Austrian Foreign Minister Alexander Schallenberg attends the reopening ceremony of the Austrian embassy in Baghdad, September 12, 2023. AFP
"We are back and we mean business," Foreign Minister Alexander Schallenberg told the opening ceremony of the mission, located in the downtown Babylon Rotana Hotel.
Iraq is a "key country" in the region, he said during a joint press conference with his Iraqi counterpart, Fuad Hussein.
"It plays an extremely important role in the stability and security of the entire region."
Ten businesspeople joined him from companies ready to invest, he said, ranging from the energy, health and telecom sectors to transport and infrastructure.
These sectors are struggling in war-scarred Iraq, where many roads and the power grid are in disrepair.
"The strongest signal of trust is that 10 well-known Austrian companies are part of my delegation, who are ready to invest here, who are ready to build a business here," Schallenberg said.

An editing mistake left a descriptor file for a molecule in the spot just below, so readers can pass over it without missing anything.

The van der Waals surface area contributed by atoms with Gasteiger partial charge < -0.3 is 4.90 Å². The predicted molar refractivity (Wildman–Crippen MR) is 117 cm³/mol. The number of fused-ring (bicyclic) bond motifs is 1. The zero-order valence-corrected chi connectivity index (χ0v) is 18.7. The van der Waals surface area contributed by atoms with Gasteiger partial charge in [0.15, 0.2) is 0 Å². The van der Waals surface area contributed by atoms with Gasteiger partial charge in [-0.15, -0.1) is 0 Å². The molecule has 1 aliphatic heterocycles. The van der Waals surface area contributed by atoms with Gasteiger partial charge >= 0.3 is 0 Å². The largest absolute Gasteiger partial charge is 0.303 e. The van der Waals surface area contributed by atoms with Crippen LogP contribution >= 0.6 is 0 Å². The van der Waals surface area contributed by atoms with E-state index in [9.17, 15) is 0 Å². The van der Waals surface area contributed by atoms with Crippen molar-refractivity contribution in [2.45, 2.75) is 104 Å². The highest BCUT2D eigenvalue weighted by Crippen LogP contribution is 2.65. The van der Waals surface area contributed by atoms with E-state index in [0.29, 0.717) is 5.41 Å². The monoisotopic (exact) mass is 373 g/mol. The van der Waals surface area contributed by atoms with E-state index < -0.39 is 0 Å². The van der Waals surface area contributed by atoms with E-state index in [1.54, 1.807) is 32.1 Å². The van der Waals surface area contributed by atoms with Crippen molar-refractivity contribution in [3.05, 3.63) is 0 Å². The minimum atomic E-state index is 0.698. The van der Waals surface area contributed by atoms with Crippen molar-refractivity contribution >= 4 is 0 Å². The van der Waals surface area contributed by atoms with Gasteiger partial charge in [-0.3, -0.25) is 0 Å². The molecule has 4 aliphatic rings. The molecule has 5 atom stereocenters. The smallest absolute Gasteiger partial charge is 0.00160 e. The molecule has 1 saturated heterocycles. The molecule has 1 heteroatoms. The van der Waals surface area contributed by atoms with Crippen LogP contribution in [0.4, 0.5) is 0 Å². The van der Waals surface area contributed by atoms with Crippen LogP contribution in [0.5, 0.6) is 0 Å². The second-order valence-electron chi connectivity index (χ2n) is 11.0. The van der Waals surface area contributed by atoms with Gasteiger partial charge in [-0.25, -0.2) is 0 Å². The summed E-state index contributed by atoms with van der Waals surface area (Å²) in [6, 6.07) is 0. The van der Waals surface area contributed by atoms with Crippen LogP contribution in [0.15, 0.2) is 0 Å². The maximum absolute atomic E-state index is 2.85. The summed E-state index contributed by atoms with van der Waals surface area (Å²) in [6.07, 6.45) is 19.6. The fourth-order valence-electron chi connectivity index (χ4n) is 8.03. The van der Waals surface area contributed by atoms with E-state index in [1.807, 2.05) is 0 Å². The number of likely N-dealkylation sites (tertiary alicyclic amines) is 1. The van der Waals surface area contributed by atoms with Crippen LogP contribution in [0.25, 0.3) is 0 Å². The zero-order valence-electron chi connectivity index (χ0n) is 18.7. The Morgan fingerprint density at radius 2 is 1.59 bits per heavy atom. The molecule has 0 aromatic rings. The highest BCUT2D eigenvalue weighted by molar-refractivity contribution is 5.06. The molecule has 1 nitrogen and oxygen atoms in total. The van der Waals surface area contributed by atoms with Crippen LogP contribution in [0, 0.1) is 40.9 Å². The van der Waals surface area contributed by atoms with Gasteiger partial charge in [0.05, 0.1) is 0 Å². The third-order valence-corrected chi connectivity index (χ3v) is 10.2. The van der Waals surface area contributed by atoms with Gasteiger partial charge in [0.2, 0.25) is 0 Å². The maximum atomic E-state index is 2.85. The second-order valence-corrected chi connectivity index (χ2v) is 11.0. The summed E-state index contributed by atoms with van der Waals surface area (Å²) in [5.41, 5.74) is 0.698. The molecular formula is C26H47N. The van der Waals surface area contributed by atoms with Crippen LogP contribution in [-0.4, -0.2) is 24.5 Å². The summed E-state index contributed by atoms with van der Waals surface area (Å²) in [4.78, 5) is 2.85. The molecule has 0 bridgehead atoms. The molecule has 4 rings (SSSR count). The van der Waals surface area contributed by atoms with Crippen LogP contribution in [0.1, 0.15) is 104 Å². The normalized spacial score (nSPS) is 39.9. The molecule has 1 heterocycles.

According to the Austrian Economic Chambers, Austrian exports to Iraq last year rose to 94.5 million euros ($101 million), up 25 percent on year.
The Austrian minister also touched on irregular migration and said agreements were signed on the readmission of Iraqis residing illegally in Austria.
Vienna closed its embassy in Iraq in 1991, in the middle of the Gulf War.
Since then, the Austrian embassy in neighbouring Jordan took on the functions of the Baghdad embassy, although Vienna stresses that relations between Iraq and Austria "were never cut off".
Oil-rich Iraq, after more than four decades of conflicts, has returned to a level of stability but remains hounded by political turmoil and corruption.
Many Iraqis also decry what they see as the excessive influence of its neighbour Iran, whose presence is seen in armed factions and pro-Tehran political parties that support the current Iraqi government and dominate the parliament.